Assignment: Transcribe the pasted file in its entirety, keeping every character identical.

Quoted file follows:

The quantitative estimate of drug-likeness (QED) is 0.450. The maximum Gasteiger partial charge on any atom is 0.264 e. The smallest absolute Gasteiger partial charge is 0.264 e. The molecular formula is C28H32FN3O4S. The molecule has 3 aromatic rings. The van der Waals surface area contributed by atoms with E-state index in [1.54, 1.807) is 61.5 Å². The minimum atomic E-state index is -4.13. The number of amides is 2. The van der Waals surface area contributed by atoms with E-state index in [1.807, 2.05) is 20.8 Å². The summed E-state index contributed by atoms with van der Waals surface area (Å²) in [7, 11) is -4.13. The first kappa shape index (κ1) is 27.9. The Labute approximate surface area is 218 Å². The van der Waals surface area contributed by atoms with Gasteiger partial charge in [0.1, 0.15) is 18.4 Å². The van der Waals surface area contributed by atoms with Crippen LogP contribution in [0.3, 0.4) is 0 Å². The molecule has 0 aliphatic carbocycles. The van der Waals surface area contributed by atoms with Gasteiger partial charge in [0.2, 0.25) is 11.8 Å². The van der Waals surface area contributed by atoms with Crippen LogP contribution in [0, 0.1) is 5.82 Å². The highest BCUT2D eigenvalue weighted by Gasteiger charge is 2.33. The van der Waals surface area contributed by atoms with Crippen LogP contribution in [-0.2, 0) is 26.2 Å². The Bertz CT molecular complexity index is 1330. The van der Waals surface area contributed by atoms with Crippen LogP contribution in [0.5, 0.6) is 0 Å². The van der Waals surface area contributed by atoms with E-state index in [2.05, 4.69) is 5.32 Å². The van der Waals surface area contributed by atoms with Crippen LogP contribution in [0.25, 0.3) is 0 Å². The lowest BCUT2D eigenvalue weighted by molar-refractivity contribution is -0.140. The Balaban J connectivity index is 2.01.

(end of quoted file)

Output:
The quantitative estimate of drug-likeness (QED) is 0.450. The maximum Gasteiger partial charge on any atom is 0.264 e. The smallest absolute Gasteiger partial charge is 0.264 e. The molecular formula is C28H32FN3O4S. The molecule has 3 aromatic rings. The van der Waals surface area contributed by atoms with E-state index in [1.54, 1.807) is 61.5 Å². The minimum atomic E-state index is -4.13. The number of amides is 2. The van der Waals surface area contributed by atoms with E-state index in [1.807, 2.05) is 20.8 Å². The summed E-state index contributed by atoms with van der Waals surface area (Å²) in [7, 11) is -4.13. The first kappa shape index (κ1) is 27.9. The Labute approximate surface area is 218 Å². The van der Waals surface area contributed by atoms with Gasteiger partial charge in [0.1, 0.15) is 18.4 Å². The van der Waals surface area contributed by atoms with Crippen LogP contribution in [0.3, 0.4) is 0 Å². The molecule has 0 aliphatic carbocycles. The van der Waals surface area contributed by atoms with Gasteiger partial charge in [0.2, 0.25) is 11.8 Å². The van der Waals surface area contributed by atoms with Crippen LogP contribution in [0, 0.1) is 5.82 Å². The highest BCUT2D eigenvalue weighted by Gasteiger charge is 2.33. The van der Waals surface area contributed by atoms with Crippen LogP contribution in [-0.2, 0) is 26.2 Å². The Bertz CT molecular complexity index is 1330. The van der Waals surface area contributed by atoms with Crippen LogP contribution in [0.5, 0.6) is 0 Å². The van der Waals surface area contributed by atoms with E-state index in [2.05, 4.69) is 5.32 Å². The van der Waals surface area contributed by atoms with Crippen LogP contribution in [0.25, 0.3) is 0 Å². The lowest BCUT2D eigenvalue weighted by molar-refractivity contribution is -0.140. The Balaban J connectivity index is 2.01.